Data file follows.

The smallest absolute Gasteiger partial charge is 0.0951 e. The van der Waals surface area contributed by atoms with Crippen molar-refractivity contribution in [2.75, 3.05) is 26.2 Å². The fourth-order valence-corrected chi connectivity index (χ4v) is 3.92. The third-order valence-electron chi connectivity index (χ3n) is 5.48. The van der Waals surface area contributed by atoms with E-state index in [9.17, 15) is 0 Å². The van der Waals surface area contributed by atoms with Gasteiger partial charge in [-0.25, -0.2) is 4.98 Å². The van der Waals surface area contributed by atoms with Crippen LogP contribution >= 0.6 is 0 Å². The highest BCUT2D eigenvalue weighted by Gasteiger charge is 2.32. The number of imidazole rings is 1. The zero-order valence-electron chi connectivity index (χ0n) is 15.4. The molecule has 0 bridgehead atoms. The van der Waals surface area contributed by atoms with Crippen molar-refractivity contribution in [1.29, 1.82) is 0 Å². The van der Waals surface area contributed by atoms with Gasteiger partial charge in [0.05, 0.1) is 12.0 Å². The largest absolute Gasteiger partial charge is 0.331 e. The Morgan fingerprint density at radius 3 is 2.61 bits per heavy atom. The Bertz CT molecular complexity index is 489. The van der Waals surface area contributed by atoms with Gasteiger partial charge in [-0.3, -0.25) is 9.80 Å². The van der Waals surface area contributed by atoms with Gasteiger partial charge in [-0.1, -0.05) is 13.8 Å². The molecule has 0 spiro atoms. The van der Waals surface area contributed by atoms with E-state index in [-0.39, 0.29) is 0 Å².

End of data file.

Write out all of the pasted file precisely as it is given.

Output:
The smallest absolute Gasteiger partial charge is 0.0951 e. The van der Waals surface area contributed by atoms with Crippen molar-refractivity contribution in [2.75, 3.05) is 26.2 Å². The fourth-order valence-corrected chi connectivity index (χ4v) is 3.92. The third-order valence-electron chi connectivity index (χ3n) is 5.48. The van der Waals surface area contributed by atoms with E-state index in [9.17, 15) is 0 Å². The van der Waals surface area contributed by atoms with Gasteiger partial charge in [-0.25, -0.2) is 4.98 Å². The van der Waals surface area contributed by atoms with Crippen LogP contribution >= 0.6 is 0 Å². The highest BCUT2D eigenvalue weighted by Gasteiger charge is 2.32. The number of imidazole rings is 1. The zero-order valence-electron chi connectivity index (χ0n) is 15.4. The molecule has 0 bridgehead atoms. The van der Waals surface area contributed by atoms with Crippen molar-refractivity contribution in [1.29, 1.82) is 0 Å². The van der Waals surface area contributed by atoms with Gasteiger partial charge in [0.05, 0.1) is 12.0 Å². The largest absolute Gasteiger partial charge is 0.331 e. The Morgan fingerprint density at radius 3 is 2.61 bits per heavy atom. The Bertz CT molecular complexity index is 489. The van der Waals surface area contributed by atoms with Gasteiger partial charge in [-0.3, -0.25) is 9.80 Å². The van der Waals surface area contributed by atoms with Gasteiger partial charge in [-0.1, -0.05) is 13.8 Å². The molecule has 0 spiro atoms. The van der Waals surface area contributed by atoms with E-state index in [-0.39, 0.29) is 0 Å².